“You know, I might have gut problem,” or, “I want to optimize my gut.
Should I be taking a probiotic and what kind of different
probiotic foods should I eat?” and, “I thought I shouldn’t have dairy
but isn’t that a probiotic?” There’s a lot of confusion
and also, the quality — There could be so many —
– I know. There’s so many ways to break it down. – Should everyone be taking some sort of a probiotic supplement
and/or eating probiotics foods? Or is that really just for people
that have identified a gut issue? I’m going to say that almost anyone
could benefit from taking a probiotic at some point… because 99% or more
of the people on the planet have been on antibiotics at some point. As much as I don’t want to be on antibiotics,
I had to go on antibiotics this year because of an infection around my tooth,
so these things crop up and then, I put myself on probiotics afterwards
and that would be the same advice that I give to anyone
who has been on a round of antibiotics. You have to look at probiotics
as transient residence in the GI tract. They don’t create a permanent residence
but they do alter the gut barriers, so they help with leaky gut syndrome and they also communicate
with other bacteria that are in the gut and they can help promote the growth
of other good bacteria in the gut. So in that way, probiotics can be really helpful
and along with taking, you know, I think part of a balanced diet
is including fermented foods of different types. The question is, you know, do I have dairy
or do I not have dairy? It depends on, are you lactose intolerant? Do you have a sensitivity to dairy? In other words, you eat dairy
and it causes somebody’s symptoms and the only way to discover
that would be through an elimination diet like the one in my book, Happy Gut
but any elimination diet, where you take dairy out and then reintroduce
and you have to be mega observant and see, you know, if you have some cheese
when you’re reintroducing, does it cause a runny nose,
does it cause congestion, do you feel tired after it,
like an hour or two later? You have to look for small details of that
and that could predicate whether you can have a regular yogurt,
like I say, a store-bought yogurt or even better, make your own yogurt
at home with organic, grass-fed dairy or maybe with goat milk
or even coconut-based non-dairy. So there’s a lot of different options
and there’s no one right answer for everyone, so I’m always trying to give the information,
so the person can use it to then be their own doctor
and because you know your body best but you can only know your body
if you’re paying attention. I love that. Yes.
I tell people that a lot. There’s no one diet for everyone
because everyone just wants the prescription. There are commonalities — There are like general diets
and we know that certain diets work well for certain things, like I say to my patients,
being vegetarian could be good for some people. For some people, it isn’t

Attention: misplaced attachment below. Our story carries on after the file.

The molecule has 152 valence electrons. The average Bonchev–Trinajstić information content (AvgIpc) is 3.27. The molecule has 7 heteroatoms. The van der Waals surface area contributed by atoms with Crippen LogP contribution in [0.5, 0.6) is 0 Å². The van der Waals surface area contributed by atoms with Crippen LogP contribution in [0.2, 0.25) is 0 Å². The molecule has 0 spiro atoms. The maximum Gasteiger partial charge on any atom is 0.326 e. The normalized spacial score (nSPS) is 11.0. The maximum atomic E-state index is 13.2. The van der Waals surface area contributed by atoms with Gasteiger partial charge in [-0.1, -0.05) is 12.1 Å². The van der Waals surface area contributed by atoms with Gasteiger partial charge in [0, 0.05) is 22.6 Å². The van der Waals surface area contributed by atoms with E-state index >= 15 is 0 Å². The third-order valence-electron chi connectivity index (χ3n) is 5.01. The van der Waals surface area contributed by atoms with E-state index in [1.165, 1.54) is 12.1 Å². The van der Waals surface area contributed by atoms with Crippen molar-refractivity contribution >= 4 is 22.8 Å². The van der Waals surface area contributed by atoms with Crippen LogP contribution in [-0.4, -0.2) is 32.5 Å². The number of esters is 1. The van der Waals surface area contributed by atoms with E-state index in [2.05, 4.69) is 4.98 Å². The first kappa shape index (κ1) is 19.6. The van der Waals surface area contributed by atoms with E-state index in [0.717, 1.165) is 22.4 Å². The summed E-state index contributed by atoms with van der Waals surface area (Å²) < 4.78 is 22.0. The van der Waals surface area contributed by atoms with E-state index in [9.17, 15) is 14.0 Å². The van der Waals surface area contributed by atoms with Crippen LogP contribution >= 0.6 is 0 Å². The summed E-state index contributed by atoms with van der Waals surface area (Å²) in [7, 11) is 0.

and I’ve had over the years patients change their dietary pattern,
becoming more in tune with what their body needs and starting to feel better. I mean I have a patient
who’s a vegan who had a blog — actually, Instagram account
that was all around her being vegan and then her iron levels were low
and she was tired and I think hair was falling out or thinning
and she started bringing meat back into her diet
and she felt better. Iron levels started coming up. Of course, that created outrage
among her vegan followers but honestly, you need to honor
what your body needs and everybody’s body speaks a different language
and there are generalities but within that, you have to find
what is it that is suited for you. The other thing I wanted to mention in terms
of probiotics is that you have to remember that a lot of really,
the foundation for promoting a diverse and healthy microbiome is through the foods
that we eat that are rich in prebiotics. It’s the vegetables, the greens
but even bananas have prebiotics. Blueberries have a small percent of prebiotics. Chicory root has prebiotic in it. Jerusalem artichoke,
also tubers are really great. Like, root vegetables, rich in fiber. They also help nourish
and promote diverse microbiome. So you have to remember that,
yes probiotics have a place in health, especially if you’ve been on antibiotics or if you have yeast overgrowth,
recurring yeast infections but the other thing is really the diet and what you’re eating and making sure
you’re getting enough fiber in the diet to feed the microbiome. Fiber being the prebiotics,
that you were just talking about. Prebiotics are basically fiber
and fiber is basically short-chain carbohydrates. They’re like sugars but they’re sugars
that we can’t digest so they don’t get broken down in the small intestine. They go to the large intestine
where they get fermented by the bacteria and then they produce all sorts of
by-products that are really good for us. Amazing. How about quality?
On the probiotics topic, does that really make a difference
— it’s all kind of Bifidobacteria, for example, the same
or does the supplement quality really matter? I think that is something that we’re really